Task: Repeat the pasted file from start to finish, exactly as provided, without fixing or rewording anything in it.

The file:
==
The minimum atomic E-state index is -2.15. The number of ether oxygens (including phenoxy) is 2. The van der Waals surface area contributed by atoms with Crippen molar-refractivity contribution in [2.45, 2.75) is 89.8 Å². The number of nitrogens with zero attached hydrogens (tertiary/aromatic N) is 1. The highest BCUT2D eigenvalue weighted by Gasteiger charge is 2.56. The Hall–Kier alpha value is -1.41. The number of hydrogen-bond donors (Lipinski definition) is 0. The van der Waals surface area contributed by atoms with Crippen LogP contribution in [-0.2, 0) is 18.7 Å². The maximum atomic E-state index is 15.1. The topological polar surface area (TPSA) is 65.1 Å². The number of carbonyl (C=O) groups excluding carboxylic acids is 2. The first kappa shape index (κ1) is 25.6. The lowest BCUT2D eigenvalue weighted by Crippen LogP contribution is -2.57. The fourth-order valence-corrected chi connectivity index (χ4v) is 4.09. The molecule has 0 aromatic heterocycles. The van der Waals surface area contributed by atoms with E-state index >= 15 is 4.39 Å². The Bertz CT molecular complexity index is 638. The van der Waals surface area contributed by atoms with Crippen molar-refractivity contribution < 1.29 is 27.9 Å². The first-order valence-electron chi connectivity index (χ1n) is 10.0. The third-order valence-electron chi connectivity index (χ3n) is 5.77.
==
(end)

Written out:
The minimum atomic E-state index is -2.15. The number of ether oxygens (including phenoxy) is 2. The van der Waals surface area contributed by atoms with Crippen molar-refractivity contribution in [2.45, 2.75) is 89.8 Å². The number of nitrogens with zero attached hydrogens (tertiary/aromatic N) is 1. The highest BCUT2D eigenvalue weighted by Gasteiger charge is 2.56. The Hall–Kier alpha value is -1.41. The number of hydrogen-bond donors (Lipinski definition) is 0. The van der Waals surface area contributed by atoms with Crippen LogP contribution in [-0.2, 0) is 18.7 Å². The maximum atomic E-state index is 15.1. The topological polar surface area (TPSA) is 65.1 Å². The number of carbonyl (C=O) groups excluding carboxylic acids is 2. The first kappa shape index (κ1) is 25.6. The lowest BCUT2D eigenvalue weighted by Crippen LogP contribution is -2.57. The fourth-order valence-corrected chi connectivity index (χ4v) is 4.09. The molecule has 0 aromatic heterocycles. The van der Waals surface area contributed by atoms with E-state index >= 15 is 4.39 Å². The Bertz CT molecular complexity index is 638. The van der Waals surface area contributed by atoms with Crippen molar-refractivity contribution < 1.29 is 27.9 Å². The first-order valence-electron chi connectivity index (χ1n) is 10.0. The third-order valence-electron chi connectivity index (χ3n) is 5.77.